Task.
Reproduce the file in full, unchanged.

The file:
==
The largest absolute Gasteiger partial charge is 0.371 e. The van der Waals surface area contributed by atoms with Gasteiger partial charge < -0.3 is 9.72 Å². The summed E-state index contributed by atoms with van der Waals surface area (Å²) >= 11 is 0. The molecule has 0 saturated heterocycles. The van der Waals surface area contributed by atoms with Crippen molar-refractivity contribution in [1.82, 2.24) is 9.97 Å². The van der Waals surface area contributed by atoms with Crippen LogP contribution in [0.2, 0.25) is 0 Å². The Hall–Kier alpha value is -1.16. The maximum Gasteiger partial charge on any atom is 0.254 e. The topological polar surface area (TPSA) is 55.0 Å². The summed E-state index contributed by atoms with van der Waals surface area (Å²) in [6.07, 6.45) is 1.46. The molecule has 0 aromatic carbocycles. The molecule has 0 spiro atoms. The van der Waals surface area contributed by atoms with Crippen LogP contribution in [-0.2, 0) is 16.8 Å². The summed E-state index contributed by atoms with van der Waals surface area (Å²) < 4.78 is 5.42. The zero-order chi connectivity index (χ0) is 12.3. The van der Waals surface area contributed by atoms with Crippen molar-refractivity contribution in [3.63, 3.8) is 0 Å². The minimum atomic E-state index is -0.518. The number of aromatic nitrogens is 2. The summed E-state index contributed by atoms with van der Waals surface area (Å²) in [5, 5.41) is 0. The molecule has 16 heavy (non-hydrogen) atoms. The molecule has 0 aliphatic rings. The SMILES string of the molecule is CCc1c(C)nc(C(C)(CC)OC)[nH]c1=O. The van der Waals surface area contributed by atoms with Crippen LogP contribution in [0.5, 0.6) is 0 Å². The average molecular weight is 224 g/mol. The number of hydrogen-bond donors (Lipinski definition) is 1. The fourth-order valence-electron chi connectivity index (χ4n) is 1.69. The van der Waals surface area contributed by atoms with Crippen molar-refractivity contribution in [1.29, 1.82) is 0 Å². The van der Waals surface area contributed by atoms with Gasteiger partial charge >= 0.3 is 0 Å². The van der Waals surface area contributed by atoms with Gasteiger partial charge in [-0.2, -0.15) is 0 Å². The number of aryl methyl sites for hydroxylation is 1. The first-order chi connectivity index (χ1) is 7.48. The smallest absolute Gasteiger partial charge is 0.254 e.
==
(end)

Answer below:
The largest absolute Gasteiger partial charge is 0.371 e. The van der Waals surface area contributed by atoms with Gasteiger partial charge < -0.3 is 9.72 Å². The summed E-state index contributed by atoms with van der Waals surface area (Å²) >= 11 is 0. The molecule has 0 saturated heterocycles. The van der Waals surface area contributed by atoms with Crippen molar-refractivity contribution in [1.82, 2.24) is 9.97 Å². The van der Waals surface area contributed by atoms with Crippen LogP contribution in [0.2, 0.25) is 0 Å². The Hall–Kier alpha value is -1.16. The maximum Gasteiger partial charge on any atom is 0.254 e. The topological polar surface area (TPSA) is 55.0 Å². The summed E-state index contributed by atoms with van der Waals surface area (Å²) in [6.07, 6.45) is 1.46. The molecule has 0 aromatic carbocycles. The molecule has 0 spiro atoms. The van der Waals surface area contributed by atoms with Crippen LogP contribution in [-0.2, 0) is 16.8 Å². The summed E-state index contributed by atoms with van der Waals surface area (Å²) < 4.78 is 5.42. The zero-order chi connectivity index (χ0) is 12.3. The van der Waals surface area contributed by atoms with Crippen molar-refractivity contribution in [3.63, 3.8) is 0 Å². The minimum atomic E-state index is -0.518. The number of aromatic nitrogens is 2. The summed E-state index contributed by atoms with van der Waals surface area (Å²) in [5, 5.41) is 0. The molecule has 16 heavy (non-hydrogen) atoms. The molecule has 0 aliphatic rings. The SMILES string of the molecule is CCc1c(C)nc(C(C)(CC)OC)[nH]c1=O. The van der Waals surface area contributed by atoms with Crippen LogP contribution in [0.5, 0.6) is 0 Å². The average molecular weight is 224 g/mol. The number of hydrogen-bond donors (Lipinski definition) is 1. The fourth-order valence-electron chi connectivity index (χ4n) is 1.69. The van der Waals surface area contributed by atoms with Crippen molar-refractivity contribution in [1.29, 1.82) is 0 Å². The van der Waals surface area contributed by atoms with Gasteiger partial charge >= 0.3 is 0 Å². The van der Waals surface area contributed by atoms with Gasteiger partial charge in [-0.2, -0.15) is 0 Å². The number of aryl methyl sites for hydroxylation is 1. The first-order chi connectivity index (χ1) is 7.48. The smallest absolute Gasteiger partial charge is 0.254 e.